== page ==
Volumes down but activity still hot

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With Anzac Day centenary commemorations taking place on Saturday, auction activity was a lot quieter than usual, with just 550 auctions held over the combined capital cities this week, compared to 2,603 last week.

Despite the small volumes, the preliminary auction clearance rate for the combined capital cities was the highest on record at 84.3%, compared to 78.9% last week.

However as remaining auction data continue to come in, the final clearance rate is likely to be scaled back.

Weekly clearance rate, combined capital cities

20150427 - weekly clearance rate com cap citiesAustralia’s largest auction market – Melbourne – recorded an auction clearance rate of 87.4% for a total of 169 auctions compared to 79.5% last week across a total of 1,266 auctions.

Weekly clearance rate, Melbourne

20150427 - weekly clearance rate melbourneAustralia’s hottest performing auction market – Sydney – recorded an auction clearance rate of 91.9% across 192 auctions. This compares to an auction clearance rate of 87.0% across 988 auctions last week.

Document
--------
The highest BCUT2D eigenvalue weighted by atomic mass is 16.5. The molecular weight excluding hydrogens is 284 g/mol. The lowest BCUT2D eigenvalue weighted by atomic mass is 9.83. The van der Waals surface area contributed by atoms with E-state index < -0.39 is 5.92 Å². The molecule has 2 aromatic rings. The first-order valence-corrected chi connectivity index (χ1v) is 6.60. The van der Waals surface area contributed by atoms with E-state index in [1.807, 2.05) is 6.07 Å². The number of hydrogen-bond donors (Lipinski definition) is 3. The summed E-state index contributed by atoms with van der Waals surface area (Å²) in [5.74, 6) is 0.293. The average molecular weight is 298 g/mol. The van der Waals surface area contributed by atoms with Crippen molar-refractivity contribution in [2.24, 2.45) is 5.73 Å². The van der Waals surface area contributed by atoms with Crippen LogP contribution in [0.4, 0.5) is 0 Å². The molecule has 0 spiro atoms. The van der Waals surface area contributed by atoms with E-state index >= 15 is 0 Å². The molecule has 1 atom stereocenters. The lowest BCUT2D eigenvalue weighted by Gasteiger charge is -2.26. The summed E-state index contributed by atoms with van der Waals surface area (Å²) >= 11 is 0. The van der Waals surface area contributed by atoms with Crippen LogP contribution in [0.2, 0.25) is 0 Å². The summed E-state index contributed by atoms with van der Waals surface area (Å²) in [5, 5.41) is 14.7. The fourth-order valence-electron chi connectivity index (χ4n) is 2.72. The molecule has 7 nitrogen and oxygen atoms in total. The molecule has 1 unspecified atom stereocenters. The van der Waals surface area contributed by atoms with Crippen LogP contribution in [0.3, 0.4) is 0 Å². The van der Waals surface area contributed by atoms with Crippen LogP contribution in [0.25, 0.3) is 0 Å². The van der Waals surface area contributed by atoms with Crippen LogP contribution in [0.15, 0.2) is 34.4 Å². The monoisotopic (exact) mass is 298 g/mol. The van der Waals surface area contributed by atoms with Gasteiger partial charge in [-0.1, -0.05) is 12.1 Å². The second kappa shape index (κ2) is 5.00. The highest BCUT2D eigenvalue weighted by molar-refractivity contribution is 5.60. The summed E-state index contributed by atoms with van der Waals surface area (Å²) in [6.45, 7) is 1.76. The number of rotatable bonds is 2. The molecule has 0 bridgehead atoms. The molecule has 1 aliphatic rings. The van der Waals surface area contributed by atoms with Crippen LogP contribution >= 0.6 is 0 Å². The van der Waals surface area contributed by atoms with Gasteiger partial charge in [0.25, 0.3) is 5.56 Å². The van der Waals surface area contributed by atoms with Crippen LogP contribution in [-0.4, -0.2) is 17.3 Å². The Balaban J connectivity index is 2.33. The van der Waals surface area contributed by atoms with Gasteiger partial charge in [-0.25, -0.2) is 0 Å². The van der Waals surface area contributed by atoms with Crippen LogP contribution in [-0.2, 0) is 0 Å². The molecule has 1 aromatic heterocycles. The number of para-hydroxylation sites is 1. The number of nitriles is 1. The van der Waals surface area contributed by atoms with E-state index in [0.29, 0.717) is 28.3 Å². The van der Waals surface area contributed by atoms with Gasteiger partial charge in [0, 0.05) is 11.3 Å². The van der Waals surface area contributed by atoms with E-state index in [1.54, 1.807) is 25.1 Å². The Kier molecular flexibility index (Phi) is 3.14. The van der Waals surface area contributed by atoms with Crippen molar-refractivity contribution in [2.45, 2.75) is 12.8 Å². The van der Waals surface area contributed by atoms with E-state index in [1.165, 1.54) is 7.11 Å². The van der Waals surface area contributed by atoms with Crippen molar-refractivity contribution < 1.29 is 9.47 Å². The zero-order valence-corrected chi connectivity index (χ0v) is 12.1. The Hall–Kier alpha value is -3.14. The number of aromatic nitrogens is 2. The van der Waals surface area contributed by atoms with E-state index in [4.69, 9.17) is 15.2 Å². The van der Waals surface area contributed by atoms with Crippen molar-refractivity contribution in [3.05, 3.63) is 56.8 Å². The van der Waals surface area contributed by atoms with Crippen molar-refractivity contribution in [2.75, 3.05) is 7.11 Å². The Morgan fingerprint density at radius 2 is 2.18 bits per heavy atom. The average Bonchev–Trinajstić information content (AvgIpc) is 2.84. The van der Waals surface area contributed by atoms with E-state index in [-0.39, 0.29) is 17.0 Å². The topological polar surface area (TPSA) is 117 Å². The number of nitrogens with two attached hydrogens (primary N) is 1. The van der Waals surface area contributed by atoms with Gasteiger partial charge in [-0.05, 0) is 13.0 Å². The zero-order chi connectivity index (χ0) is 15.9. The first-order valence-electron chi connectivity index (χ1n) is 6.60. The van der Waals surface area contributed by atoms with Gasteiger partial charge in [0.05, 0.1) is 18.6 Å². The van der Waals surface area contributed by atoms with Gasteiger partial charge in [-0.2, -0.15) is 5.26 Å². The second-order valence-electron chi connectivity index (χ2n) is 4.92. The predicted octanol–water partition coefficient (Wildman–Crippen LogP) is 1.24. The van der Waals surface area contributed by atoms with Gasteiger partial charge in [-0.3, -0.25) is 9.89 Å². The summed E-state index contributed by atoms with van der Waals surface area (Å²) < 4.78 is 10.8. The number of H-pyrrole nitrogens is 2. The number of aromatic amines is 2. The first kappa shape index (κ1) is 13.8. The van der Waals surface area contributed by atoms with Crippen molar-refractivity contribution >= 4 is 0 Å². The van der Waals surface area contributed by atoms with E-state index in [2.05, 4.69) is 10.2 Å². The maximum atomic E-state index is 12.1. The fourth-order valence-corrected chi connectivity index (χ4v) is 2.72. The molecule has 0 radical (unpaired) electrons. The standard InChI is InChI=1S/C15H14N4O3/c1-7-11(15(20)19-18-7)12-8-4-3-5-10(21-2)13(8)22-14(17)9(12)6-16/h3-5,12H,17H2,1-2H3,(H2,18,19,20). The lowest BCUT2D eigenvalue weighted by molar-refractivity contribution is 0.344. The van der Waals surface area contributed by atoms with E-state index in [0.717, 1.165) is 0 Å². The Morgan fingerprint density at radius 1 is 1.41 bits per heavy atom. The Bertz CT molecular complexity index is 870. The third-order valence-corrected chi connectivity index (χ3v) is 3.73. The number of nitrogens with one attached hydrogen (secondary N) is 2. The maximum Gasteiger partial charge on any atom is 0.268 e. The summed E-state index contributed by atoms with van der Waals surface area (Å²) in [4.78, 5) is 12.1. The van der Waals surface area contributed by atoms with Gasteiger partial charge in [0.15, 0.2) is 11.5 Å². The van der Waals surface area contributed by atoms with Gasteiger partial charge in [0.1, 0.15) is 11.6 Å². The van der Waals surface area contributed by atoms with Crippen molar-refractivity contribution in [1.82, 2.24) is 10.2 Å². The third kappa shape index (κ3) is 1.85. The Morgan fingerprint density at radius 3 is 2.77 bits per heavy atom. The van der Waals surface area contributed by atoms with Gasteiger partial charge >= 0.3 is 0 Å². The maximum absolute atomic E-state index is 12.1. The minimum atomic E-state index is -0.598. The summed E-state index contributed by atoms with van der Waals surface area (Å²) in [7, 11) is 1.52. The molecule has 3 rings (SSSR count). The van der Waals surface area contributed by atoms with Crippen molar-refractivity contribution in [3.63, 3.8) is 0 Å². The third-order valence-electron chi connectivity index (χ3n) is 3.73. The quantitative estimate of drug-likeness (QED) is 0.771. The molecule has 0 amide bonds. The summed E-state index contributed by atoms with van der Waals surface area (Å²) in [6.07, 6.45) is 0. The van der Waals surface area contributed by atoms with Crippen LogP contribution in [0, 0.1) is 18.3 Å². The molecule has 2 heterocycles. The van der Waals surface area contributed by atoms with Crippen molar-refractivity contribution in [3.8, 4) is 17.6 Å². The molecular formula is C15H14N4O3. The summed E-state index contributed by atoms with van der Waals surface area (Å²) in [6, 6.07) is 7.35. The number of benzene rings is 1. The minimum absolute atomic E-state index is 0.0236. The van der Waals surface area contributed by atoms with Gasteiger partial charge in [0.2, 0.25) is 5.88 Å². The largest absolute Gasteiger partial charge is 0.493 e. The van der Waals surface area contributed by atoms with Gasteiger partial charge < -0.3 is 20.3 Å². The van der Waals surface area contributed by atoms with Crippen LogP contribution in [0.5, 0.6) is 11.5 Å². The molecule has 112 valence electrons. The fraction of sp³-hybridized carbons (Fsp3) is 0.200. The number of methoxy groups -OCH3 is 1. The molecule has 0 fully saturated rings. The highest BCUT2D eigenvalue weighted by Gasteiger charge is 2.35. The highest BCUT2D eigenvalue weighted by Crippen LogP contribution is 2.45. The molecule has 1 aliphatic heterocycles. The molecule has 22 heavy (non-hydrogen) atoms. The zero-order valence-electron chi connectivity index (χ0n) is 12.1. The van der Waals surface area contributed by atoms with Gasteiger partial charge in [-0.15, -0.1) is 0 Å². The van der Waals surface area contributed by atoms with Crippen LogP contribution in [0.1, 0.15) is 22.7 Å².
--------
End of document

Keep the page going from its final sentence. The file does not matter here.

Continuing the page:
Weekly clearance rate, Sydney

20150427 - weekly clearance rate sydneyThis week Sydney’s most active auction areas included the Eastern Suburbs.

And if you’re wondering how expensive property is right now, take a look at the median house and unit prices for private treaty sales in the capital cities.

To buy a house in Sydney, you’d be up for around $864,000, while a unit will set you back $650,000.

In Melbourne, the median house price stands at $560,000 and for units it’s $470,000.

Capital city private treaty median prices

20150427 - cap city median

Why lower rates can be good for the national property market

Head of Research at CoreLogic RP Data, Tim Lawless, says that a lower cash rate could mean positive things for property around Australia.

Lawless reminds us that while the red hot prices of Sydney – which have risen roughly 14% over the past 12 months – present challenges for the RBA, there are multiple property markets across the nation that could benefit from monetary policy stimulus.

“Moving interest rates lower will potentially provide more stimulus to an already hot Sydney housing market, but may also provide much needed fuel to housing markets in other parts of the country,” Lawless says.

His comments come off the back of CoreLogic RP Data’s recent quarterly Pain and Gain report, which found that many mining regions, such as Queensland’s Mackay and Fitzroy, have a high proportion of loss making sales.

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